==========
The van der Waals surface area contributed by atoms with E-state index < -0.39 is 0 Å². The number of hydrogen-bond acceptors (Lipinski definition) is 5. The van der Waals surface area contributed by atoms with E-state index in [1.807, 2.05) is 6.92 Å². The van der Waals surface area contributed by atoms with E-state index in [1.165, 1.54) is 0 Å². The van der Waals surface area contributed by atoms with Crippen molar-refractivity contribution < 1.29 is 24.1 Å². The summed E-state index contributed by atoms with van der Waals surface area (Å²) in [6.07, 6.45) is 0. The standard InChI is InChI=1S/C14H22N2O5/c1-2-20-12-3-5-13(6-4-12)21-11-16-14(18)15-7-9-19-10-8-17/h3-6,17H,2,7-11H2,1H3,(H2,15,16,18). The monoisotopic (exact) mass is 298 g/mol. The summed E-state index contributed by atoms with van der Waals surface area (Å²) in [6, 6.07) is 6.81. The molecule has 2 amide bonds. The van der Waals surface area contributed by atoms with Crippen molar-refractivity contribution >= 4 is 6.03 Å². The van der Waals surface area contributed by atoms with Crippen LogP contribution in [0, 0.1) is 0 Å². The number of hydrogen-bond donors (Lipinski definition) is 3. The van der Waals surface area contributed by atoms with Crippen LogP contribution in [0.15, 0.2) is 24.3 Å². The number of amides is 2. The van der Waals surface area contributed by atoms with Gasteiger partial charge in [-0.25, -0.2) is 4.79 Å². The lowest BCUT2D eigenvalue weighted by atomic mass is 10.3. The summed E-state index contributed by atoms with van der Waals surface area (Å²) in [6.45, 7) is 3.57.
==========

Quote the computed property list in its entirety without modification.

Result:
The van der Waals surface area contributed by atoms with E-state index < -0.39 is 0 Å². The number of hydrogen-bond acceptors (Lipinski definition) is 5. The van der Waals surface area contributed by atoms with E-state index in [1.807, 2.05) is 6.92 Å². The van der Waals surface area contributed by atoms with E-state index in [1.165, 1.54) is 0 Å². The van der Waals surface area contributed by atoms with Crippen molar-refractivity contribution < 1.29 is 24.1 Å². The summed E-state index contributed by atoms with van der Waals surface area (Å²) in [6.07, 6.45) is 0. The standard InChI is InChI=1S/C14H22N2O5/c1-2-20-12-3-5-13(6-4-12)21-11-16-14(18)15-7-9-19-10-8-17/h3-6,17H,2,7-11H2,1H3,(H2,15,16,18). The monoisotopic (exact) mass is 298 g/mol. The summed E-state index contributed by atoms with van der Waals surface area (Å²) in [6, 6.07) is 6.81. The molecule has 2 amide bonds. The van der Waals surface area contributed by atoms with Crippen molar-refractivity contribution >= 4 is 6.03 Å². The van der Waals surface area contributed by atoms with Crippen LogP contribution in [0, 0.1) is 0 Å². The number of hydrogen-bond donors (Lipinski definition) is 3. The van der Waals surface area contributed by atoms with Crippen LogP contribution in [0.15, 0.2) is 24.3 Å². The number of amides is 2. The van der Waals surface area contributed by atoms with Gasteiger partial charge in [-0.25, -0.2) is 4.79 Å². The lowest BCUT2D eigenvalue weighted by atomic mass is 10.3. The summed E-state index contributed by atoms with van der Waals surface area (Å²) in [6.45, 7) is 3.57.